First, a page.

Our Operations Manager, Philip Kinsella, will travel 695 nautical miles across the Celtic Sea as part of an iconic boat race taking place next week, with a defibrillator in his kit.
Philip, 49, is taking on the five-day Rolex Fastnet Race alongside seven team members from across south Wales. The team have chosen to include a defibrillator as an extra precaution to safeguard the crew at sea.
“In an emergency, every second counts, both on land and at sea. We know that early defibrillation and quality CPR can save lives, so it just seemed right to make sure we are as prepared as possible before taking on the race.”
A defibrillator is a lifesaving device which is placed on a casualty who is in cardiac arrest. The defibrillator analyses the rhythm of the heart and delivers a shock if a shockable rhythm is detected.
The team, which is made up of Philip, Phil Cook, Will Boland, Gethin Gronow, Mark Lewis, Paul Appleby, Robert Lynbeck and Stuart Lewis, have completed a wealth of training and preparation to become race fit.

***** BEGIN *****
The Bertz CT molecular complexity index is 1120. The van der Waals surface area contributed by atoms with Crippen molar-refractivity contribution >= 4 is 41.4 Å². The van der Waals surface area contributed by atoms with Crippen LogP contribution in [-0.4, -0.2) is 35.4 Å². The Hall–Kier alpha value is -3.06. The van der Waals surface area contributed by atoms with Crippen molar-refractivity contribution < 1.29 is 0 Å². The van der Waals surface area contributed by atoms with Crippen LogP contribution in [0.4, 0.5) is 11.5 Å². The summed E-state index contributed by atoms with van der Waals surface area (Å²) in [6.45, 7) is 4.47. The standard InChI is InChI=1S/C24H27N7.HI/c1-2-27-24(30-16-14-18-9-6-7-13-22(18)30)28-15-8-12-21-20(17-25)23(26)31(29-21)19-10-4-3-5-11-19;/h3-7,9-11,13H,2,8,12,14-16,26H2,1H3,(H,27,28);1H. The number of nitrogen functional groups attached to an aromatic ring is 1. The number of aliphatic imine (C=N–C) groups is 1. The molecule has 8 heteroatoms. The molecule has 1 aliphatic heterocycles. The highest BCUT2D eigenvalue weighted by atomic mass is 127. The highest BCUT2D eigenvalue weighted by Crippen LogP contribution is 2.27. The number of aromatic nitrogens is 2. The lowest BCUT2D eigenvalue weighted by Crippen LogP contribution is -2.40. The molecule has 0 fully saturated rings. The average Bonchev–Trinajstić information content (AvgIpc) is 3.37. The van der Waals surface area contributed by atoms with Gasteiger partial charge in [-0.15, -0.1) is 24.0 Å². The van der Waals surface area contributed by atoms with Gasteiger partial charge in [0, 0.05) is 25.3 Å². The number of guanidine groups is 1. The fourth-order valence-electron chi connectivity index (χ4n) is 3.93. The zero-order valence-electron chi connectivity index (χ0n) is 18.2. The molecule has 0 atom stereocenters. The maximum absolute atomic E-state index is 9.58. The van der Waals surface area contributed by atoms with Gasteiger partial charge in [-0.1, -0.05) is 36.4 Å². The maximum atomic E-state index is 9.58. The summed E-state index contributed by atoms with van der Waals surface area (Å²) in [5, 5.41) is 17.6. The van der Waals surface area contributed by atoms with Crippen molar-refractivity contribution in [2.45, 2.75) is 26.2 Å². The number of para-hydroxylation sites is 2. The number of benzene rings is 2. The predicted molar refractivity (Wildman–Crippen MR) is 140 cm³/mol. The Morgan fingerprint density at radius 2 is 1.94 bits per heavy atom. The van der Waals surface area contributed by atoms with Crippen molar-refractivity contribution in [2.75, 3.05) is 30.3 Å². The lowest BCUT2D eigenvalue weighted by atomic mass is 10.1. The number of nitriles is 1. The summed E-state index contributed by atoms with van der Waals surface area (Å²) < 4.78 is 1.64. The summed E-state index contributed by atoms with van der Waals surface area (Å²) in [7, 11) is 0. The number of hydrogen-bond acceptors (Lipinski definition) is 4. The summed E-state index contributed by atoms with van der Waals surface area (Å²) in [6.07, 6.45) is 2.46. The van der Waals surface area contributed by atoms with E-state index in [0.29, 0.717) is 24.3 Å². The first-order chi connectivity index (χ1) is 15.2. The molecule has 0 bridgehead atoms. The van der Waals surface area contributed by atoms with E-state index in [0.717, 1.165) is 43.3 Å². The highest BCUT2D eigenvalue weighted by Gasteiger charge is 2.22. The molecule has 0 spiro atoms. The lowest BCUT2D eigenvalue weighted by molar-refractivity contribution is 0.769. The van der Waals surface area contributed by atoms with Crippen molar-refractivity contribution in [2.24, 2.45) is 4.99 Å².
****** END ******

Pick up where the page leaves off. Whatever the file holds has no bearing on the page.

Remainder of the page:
“As a team, we have a mix of experienced crew and together we’ve completed 300 mile qualifying races and our first aid training, as well as having made sure we’ve got all our lifesaving personal equipment and carried out safety checks on our boat.”
But the team’s addition of a defibrillator to their kit was a personal one as Philip explains:
“Having worked for St John Ambulance Cymru for five years, I’ve seen first-hand the difference a defibrillator can make in an emergency and so naturally, it was high on the list of additional safety gear and precautions to complement what we’ve already done to prepare.”
The race was established in 1925, and is considered one of the classic big offshore races. It starts on the Isle of Wight and finishes in Cherbourg, France.
Competing has been a lifelong dream for Philip, who has been sailing for over twenty years.
The team will carry all their supplies including food and water with them for the race which can take anything from five to seven days depending on weather conditions.
“We’re a group with different medical histories and even though we’ve prepared physically and mentally for the race, anything can happen when we get out on the water, and if we got into any kind of trouble, help could take hours.”
The chance of surviving a cardiac arrest decreases by 10% for every passing minute. This could increase by up to 70% when a defibrillator is used.
“For us, having a defibrillator on board is just one more way we can keep ourselves safe. These devices really do save lives and so it would be fantastic if we can get more of them into our communities.”
Philip and the team start the race on Sunday 7th August, and you can track their progress here.
More information about first aid training including defibrillator training can be found here.